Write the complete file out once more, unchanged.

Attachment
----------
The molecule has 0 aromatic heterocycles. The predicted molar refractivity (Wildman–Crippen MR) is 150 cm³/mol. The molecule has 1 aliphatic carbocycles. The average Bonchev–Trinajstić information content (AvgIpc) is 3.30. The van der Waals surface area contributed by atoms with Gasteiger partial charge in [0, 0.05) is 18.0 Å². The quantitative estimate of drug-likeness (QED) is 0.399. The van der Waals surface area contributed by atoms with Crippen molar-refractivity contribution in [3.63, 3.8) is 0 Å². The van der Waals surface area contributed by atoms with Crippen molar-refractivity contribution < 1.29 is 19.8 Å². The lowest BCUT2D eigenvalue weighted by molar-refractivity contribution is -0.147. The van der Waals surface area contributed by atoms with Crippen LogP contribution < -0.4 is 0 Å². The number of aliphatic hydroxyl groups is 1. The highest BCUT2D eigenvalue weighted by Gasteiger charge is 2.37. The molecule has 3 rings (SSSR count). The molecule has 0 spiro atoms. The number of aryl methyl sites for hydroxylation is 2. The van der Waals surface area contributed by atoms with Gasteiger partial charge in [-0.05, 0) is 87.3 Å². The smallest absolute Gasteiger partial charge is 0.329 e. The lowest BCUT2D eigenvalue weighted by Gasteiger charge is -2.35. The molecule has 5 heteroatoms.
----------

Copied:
The molecule has 0 aromatic heterocycles. The predicted molar refractivity (Wildman–Crippen MR) is 150 cm³/mol. The molecule has 1 aliphatic carbocycles. The average Bonchev–Trinajstić information content (AvgIpc) is 3.30. The van der Waals surface area contributed by atoms with Gasteiger partial charge in [0, 0.05) is 18.0 Å². The quantitative estimate of drug-likeness (QED) is 0.399. The van der Waals surface area contributed by atoms with Crippen molar-refractivity contribution in [3.63, 3.8) is 0 Å². The van der Waals surface area contributed by atoms with Crippen molar-refractivity contribution < 1.29 is 19.8 Å². The lowest BCUT2D eigenvalue weighted by molar-refractivity contribution is -0.147. The van der Waals surface area contributed by atoms with Crippen LogP contribution < -0.4 is 0 Å². The number of aliphatic hydroxyl groups is 1. The highest BCUT2D eigenvalue weighted by Gasteiger charge is 2.37. The molecule has 3 rings (SSSR count). The molecule has 0 spiro atoms. The number of aryl methyl sites for hydroxylation is 2. The van der Waals surface area contributed by atoms with Gasteiger partial charge in [-0.05, 0) is 87.3 Å². The smallest absolute Gasteiger partial charge is 0.329 e. The lowest BCUT2D eigenvalue weighted by Gasteiger charge is -2.35. The molecule has 5 heteroatoms.